Cell phones in class: Today’s equivalent of smoking in hospitals

The human brain can’t focus if it’s being constantly distracted. The human species can’t survive if we can’t focus.

Photo by Agê Barros on Unsplash

Three facts on the current state of affairs:

1) The economy has shifted

Our economy has shifted from being a labour economy to being a knowledge economy. This means most people now make money from intellectual work (coming up with ideas and making those ideas happen), and not from physical labour on the farm or in the factory.

2) Focus is an increasingly valuable skill

Cal Newport, Georgetown U professor (and creator of the revolutionary blog Study Hacks), has written extensively on the shift to knowledge work. He argues that focus is the most important skill in a knowledge economy, and research backs him up (1, 2). He writes,

The ability to perform deep work is becoming increasingly rare at exactly the same time it is becoming increasingly valuable in our economy. As a consequence, the few who cultivate this skill, and then make it the core of their working life, will thrive.

Cal Newport

Deep work is work done in uninterrupted blocks of time, where you fully focus on the task at hand, and complete it to the highest levels. Here are just some of magical benefits of deep work:

  • You can enter a flow state, where time slows and work feels effortless
  • Original ideas just come to you
  • You can distill problems down to their simplest parts
  • You see hidden connections between things

How are we going to come up with the creative solutions we need to solve our global problems if we can’t focus? Deep work is everything.

3) Phones destroy focus

Each time you check a notification, or do something else to take your mind off the task at hand, you pay a switching cost. The cost of switching from focused work to checking a notification is about 20 minutes.

In plain speak, this means it will take you 20 minutes to get back on track after checking that notification, because the notification leaves an attention residue in your brain. Even though you’ve put your phone away, you’re still sort of thinking about it. It’s like a cloud of fog left behind on the window of your brain, making it just a bit harder to see out, until it gradually lifts.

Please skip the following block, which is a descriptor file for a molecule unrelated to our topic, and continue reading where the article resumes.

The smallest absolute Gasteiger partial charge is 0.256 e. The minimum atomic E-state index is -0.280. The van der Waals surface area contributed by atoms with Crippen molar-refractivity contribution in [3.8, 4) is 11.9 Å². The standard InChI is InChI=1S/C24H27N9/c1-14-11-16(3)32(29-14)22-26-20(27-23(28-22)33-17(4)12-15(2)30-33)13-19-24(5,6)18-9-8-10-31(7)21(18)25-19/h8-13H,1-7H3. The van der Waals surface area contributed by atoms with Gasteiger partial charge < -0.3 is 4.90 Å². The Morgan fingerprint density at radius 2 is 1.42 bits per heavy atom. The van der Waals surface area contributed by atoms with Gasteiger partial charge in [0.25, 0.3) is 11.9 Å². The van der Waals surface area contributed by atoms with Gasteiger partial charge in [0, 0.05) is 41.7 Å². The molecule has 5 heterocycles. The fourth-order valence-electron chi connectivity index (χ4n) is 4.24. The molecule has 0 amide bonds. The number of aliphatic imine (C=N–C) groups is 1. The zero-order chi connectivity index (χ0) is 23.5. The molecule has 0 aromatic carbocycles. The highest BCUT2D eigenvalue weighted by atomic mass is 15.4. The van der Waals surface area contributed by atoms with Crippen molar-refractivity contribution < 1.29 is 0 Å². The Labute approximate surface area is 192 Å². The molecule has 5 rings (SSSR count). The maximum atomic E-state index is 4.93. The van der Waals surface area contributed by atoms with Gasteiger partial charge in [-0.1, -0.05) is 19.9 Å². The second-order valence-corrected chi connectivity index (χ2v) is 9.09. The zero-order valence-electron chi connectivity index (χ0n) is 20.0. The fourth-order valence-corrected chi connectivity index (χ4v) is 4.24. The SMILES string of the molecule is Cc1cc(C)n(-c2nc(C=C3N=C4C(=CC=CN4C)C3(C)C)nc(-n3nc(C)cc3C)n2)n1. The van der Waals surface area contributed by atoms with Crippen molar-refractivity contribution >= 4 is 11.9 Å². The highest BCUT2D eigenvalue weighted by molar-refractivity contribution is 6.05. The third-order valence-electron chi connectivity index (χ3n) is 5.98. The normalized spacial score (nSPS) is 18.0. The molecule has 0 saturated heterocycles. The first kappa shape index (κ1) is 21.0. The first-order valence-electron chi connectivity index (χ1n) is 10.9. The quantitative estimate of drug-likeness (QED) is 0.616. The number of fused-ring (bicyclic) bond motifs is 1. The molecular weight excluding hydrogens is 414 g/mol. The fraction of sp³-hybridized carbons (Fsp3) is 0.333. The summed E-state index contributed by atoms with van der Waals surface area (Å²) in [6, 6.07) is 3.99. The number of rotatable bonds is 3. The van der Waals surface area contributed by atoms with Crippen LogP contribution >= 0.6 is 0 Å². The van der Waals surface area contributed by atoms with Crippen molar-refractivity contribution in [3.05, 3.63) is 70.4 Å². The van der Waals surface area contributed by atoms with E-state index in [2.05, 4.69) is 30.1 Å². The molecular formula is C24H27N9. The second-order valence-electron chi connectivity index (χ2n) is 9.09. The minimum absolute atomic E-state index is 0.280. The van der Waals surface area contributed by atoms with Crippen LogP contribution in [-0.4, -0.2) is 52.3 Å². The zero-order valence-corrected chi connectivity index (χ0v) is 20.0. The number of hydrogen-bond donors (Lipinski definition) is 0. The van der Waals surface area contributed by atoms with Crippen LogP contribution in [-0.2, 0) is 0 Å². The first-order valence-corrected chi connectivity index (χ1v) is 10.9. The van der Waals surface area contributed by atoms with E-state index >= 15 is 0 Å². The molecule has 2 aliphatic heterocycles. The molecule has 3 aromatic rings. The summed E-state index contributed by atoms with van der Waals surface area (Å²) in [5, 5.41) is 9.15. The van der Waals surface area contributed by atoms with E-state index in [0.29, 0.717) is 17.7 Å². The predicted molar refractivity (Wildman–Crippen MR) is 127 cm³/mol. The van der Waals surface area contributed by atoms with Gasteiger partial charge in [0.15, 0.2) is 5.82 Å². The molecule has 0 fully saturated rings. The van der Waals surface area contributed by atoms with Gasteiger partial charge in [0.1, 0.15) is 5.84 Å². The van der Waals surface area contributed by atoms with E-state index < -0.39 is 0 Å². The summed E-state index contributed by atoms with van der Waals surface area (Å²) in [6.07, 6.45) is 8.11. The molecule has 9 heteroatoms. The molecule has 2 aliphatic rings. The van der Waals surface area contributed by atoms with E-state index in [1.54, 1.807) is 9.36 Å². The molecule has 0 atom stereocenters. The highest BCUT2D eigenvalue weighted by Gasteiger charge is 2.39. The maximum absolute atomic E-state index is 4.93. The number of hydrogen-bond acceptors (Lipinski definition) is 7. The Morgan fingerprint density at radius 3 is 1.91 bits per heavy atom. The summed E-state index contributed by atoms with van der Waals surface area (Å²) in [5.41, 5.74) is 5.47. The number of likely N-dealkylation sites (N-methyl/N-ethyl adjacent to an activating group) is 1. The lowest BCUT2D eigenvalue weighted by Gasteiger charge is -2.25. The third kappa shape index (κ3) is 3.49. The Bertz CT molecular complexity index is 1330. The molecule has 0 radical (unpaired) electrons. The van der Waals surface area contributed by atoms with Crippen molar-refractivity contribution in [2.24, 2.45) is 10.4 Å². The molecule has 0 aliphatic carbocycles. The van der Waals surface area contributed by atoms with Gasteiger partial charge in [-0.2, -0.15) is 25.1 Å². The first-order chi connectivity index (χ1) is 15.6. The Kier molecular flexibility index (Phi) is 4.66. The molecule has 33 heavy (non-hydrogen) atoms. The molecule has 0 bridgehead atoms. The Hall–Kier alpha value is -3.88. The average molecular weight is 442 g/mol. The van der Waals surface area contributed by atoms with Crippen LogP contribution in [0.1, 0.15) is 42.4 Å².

Consider this: it might only take 10 seconds to unlock your phone, confirm you got one new message, acknowledge it’s a stupid email about something you don’t want to buy, and put your phone back away. That 10 second mental detour will now derail your concentration for the next 20 minutes. A “quick glance” at your inbox takes over 1000x as much time as you think it does (10 sec x 6/minute x 20 min)!

Why cell phones are so dangerous

Deep work is hard, and deep work is boring. Focusing on one thing for a long time is painful! But being able to cope with boredom while you concentrate on an important task is essential.

When was the last time you were bored? You probably weren’t bored for long, because we almost reflexively take out our phones as soon as we feel an inkling of boredom. When waiting in line, when an ad starts, when the person talking to you goes on a little too long with their story…what do you do?

Our phones allow us to escape boredom. But the ability to deal with boredom is required for doing productive, meaningful work – the work that’s going to change the world.

And at a less grandiose scale, focus is required to learn. Is it any wonder students forget things so quickly? Nothing gets in very deep if you aren’t really paying attention.

We must get rid of the distraction

As responsible educators, we have to teach kids how to do deep work. So we need to force them to be bored. They can practice it for 6 hours a day while also learning incredible things.

We need to get these focus-destroying distractions out of the hands of our “future” if we want them to have a future.

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